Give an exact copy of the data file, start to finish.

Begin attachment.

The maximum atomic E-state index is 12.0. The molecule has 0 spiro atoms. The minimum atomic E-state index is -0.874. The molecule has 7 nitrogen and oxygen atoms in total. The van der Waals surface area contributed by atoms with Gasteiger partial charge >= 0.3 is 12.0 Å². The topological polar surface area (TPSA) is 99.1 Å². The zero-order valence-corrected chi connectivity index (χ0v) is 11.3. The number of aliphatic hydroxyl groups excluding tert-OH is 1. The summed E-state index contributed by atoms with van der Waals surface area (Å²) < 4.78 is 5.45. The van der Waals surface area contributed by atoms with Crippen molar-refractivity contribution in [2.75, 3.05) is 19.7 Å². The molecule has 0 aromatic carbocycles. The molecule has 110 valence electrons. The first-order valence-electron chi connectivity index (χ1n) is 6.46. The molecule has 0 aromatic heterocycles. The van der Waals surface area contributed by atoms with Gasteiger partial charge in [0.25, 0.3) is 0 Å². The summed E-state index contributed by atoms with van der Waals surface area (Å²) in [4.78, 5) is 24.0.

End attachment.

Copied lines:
The maximum atomic E-state index is 12.0. The molecule has 0 spiro atoms. The minimum atomic E-state index is -0.874. The molecule has 7 nitrogen and oxygen atoms in total. The van der Waals surface area contributed by atoms with Gasteiger partial charge >= 0.3 is 12.0 Å². The topological polar surface area (TPSA) is 99.1 Å². The zero-order valence-corrected chi connectivity index (χ0v) is 11.3. The number of aliphatic hydroxyl groups excluding tert-OH is 1. The summed E-state index contributed by atoms with van der Waals surface area (Å²) < 4.78 is 5.45. The van der Waals surface area contributed by atoms with Crippen molar-refractivity contribution in [2.75, 3.05) is 19.7 Å². The molecule has 0 aromatic carbocycles. The molecule has 110 valence electrons. The first-order valence-electron chi connectivity index (χ1n) is 6.46. The molecule has 0 aromatic heterocycles. The van der Waals surface area contributed by atoms with Gasteiger partial charge in [0.25, 0.3) is 0 Å². The summed E-state index contributed by atoms with van der Waals surface area (Å²) in [4.78, 5) is 24.0.